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On April 9th, 2018, Voices published a story about Swarthmore's very first "Sci-Fi for Social Change" event, organized by faculty with the help of the Andrew W. Mellon grant for the arts and humanities. This event included a short story contest with four student winners. The following story won first place. 

Ninety years ago, they began chipping the wrists of every man, woman, and child in America. Each metal trinket, only visible by a small blue light below the carpus, tracks thousands of terabytes of data per second: location, speech, actions, accomplishments, emotions. Limitless data on the population, accessible through a virtually limitless base. I can go back and find something my mom said to my dad in graduate school over pasta dinner at Bellini’s, read his pulse, her eye movement, know the number of seconds in every silence.

Nothing is found easily. When they expanded the internet, classification systems couldn’t keep up. It takes a trained mind to even break the surface, a reassurance to the public. Privacy protected by ignorance, the greatest safety net. Few can manipulate the data well enough to cause harm, and most work for the government, law enforcement, hospitals. Crime rates did go down. Through pop-up services, people could access memories of loved ones. Cancer was nearly eradicated, what with the sheer amount of medical data readily available.

When I was seven, both my parents were murdered by a lunatic. They caught him almost instantly, of course. The guilty verdict came in seconds—a shock sent through the chip and he was dead. I spent the next ten years training myself to move massive amounts of data, to sift and classify, to strain the ocean for a single grain of salt. I watched what they watched; I saw through their final eyes. I saw the kitchen blade in my stomach, felt the pain indicators spike. Saw the transcript of my dad’s final moan flashing across the screen. I found the entire life of the man who took theirs, the drug-addicted nobody who somehow still deserved a place in eternal documentation. That’s how the code began.

I wanted to erase him. His life, his death, everything he’d ever done or been. He would have never been to my town, in my home, never touched the kitchen knife, never committed the double homicide or passed the room with the sleeping child untouched. Virtually, my parents would still be alive, and if I delete his data, I delete him. You can’t exist unrecorded.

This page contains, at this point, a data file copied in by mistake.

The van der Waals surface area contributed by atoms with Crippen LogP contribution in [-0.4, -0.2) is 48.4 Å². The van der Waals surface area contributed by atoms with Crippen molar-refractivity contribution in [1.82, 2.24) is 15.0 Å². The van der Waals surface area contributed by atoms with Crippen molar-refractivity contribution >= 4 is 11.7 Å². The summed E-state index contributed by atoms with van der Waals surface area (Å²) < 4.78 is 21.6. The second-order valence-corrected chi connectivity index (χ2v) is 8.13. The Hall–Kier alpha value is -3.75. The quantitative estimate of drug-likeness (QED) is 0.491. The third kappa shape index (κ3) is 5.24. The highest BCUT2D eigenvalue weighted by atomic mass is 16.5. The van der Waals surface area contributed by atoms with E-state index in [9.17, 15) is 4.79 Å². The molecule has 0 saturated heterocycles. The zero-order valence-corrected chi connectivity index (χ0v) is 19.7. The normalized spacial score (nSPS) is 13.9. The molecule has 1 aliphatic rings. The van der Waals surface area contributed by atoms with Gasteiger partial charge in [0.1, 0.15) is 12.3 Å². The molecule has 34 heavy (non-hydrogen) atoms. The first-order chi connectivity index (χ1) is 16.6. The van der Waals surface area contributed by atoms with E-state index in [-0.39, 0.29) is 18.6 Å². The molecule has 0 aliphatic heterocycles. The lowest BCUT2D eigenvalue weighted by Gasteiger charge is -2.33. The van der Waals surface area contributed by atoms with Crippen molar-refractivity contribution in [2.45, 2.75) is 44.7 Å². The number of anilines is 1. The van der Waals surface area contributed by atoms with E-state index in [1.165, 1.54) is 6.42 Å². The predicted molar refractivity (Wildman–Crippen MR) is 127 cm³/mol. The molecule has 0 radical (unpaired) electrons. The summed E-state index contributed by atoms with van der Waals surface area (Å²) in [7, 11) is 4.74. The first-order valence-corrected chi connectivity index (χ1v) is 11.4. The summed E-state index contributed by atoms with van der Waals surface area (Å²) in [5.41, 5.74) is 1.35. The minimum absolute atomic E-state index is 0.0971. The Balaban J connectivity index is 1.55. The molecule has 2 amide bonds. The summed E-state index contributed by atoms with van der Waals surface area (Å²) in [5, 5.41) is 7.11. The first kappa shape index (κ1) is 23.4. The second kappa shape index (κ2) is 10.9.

At seventeen, I began my project. It took twenty-one years to write, another fifteen to work out the glitches. After, I started testing on records from the early years of chipping—animals first, then babies with little recorded life to lose, then minor criminals, druggies, the terminally ill. People who weren’t missed on their first death anyways. I needed to be sure it worked before my intended target.

Then, the live one: an old woman, dementia-stricken and scheduled to be euthanized tomorrow. I misread my calendar this morning—thought it was a Thursday, not a Wednesday. When I saw her profile flash from live to dead, the stream of loading footage cut off, I clicked the final five minutes and watched as she disintegrated right there in the hospital bed, a pile of white dust and a piece of metal all that remained. The nurses were confused for a second—but quickly forgot. 

I know they’ll find me. The live are monitored much more carefully than the dead. My arm shakes as I punch the coded text into the screen, dripping blood on the keys from the gouge horizontal across my wrist. The chip pulses and burns the surface of the table next to me. It smells of melted iron. I sign my name, punch the final passphrase one character at a time. There’s a knock at my door. The chip has bored through the wood.

ENTER waits sticky beneath my fingertip.

I press—and the story remains.

 

ABOUT THE AUTHOR:

Maya Kikuchi '20 (she/her) is an English major and Japanese/Education minor from Kailua, Hawaii. She sings, plays Ultimate Frisbee, drinks milkshakes, and writes.